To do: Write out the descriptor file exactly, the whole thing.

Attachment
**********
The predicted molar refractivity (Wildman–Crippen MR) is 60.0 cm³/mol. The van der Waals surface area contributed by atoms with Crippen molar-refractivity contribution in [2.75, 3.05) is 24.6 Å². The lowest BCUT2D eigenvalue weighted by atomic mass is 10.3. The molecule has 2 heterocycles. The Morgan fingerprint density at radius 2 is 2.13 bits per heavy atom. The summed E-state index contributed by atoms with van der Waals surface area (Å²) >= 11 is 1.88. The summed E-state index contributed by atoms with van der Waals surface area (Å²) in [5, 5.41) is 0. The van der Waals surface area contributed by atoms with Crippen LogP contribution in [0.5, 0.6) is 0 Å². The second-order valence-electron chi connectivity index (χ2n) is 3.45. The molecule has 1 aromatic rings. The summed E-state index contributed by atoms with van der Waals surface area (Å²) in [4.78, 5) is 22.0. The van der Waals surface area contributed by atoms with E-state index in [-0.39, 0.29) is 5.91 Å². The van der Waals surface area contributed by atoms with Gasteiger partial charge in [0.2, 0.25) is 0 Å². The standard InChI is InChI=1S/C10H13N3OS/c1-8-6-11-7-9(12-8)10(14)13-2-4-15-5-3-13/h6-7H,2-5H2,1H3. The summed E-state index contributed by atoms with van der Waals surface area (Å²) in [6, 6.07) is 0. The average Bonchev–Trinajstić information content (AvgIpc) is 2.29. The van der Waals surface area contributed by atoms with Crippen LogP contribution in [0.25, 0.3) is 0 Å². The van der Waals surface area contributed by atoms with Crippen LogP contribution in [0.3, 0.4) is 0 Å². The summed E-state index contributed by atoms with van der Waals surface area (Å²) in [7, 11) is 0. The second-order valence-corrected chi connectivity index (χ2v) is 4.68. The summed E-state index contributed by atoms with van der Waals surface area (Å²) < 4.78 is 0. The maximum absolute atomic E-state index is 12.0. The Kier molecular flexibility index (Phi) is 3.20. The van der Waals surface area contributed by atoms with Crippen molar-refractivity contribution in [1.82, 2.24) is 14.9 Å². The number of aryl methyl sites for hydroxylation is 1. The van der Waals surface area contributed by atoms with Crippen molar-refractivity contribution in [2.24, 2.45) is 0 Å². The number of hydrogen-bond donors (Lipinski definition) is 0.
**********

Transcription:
The predicted molar refractivity (Wildman–Crippen MR) is 60.0 cm³/mol. The van der Waals surface area contributed by atoms with Crippen molar-refractivity contribution in [2.75, 3.05) is 24.6 Å². The lowest BCUT2D eigenvalue weighted by atomic mass is 10.3. The molecule has 2 heterocycles. The Morgan fingerprint density at radius 2 is 2.13 bits per heavy atom. The summed E-state index contributed by atoms with van der Waals surface area (Å²) >= 11 is 1.88. The summed E-state index contributed by atoms with van der Waals surface area (Å²) in [5, 5.41) is 0. The van der Waals surface area contributed by atoms with Crippen LogP contribution in [0.5, 0.6) is 0 Å². The second-order valence-electron chi connectivity index (χ2n) is 3.45. The molecule has 1 aromatic rings. The summed E-state index contributed by atoms with van der Waals surface area (Å²) in [4.78, 5) is 22.0. The van der Waals surface area contributed by atoms with E-state index in [-0.39, 0.29) is 5.91 Å². The van der Waals surface area contributed by atoms with Gasteiger partial charge in [0.2, 0.25) is 0 Å². The standard InChI is InChI=1S/C10H13N3OS/c1-8-6-11-7-9(12-8)10(14)13-2-4-15-5-3-13/h6-7H,2-5H2,1H3. The summed E-state index contributed by atoms with van der Waals surface area (Å²) in [6, 6.07) is 0. The average Bonchev–Trinajstić information content (AvgIpc) is 2.29. The van der Waals surface area contributed by atoms with Crippen LogP contribution in [0.25, 0.3) is 0 Å². The van der Waals surface area contributed by atoms with Crippen LogP contribution in [0.3, 0.4) is 0 Å². The summed E-state index contributed by atoms with van der Waals surface area (Å²) in [7, 11) is 0. The second-order valence-corrected chi connectivity index (χ2v) is 4.68. The summed E-state index contributed by atoms with van der Waals surface area (Å²) < 4.78 is 0. The maximum absolute atomic E-state index is 12.0. The Kier molecular flexibility index (Phi) is 3.20. The van der Waals surface area contributed by atoms with Crippen molar-refractivity contribution in [1.82, 2.24) is 14.9 Å². The number of aryl methyl sites for hydroxylation is 1. The van der Waals surface area contributed by atoms with Crippen molar-refractivity contribution in [2.24, 2.45) is 0 Å². The number of hydrogen-bond donors (Lipinski definition) is 0.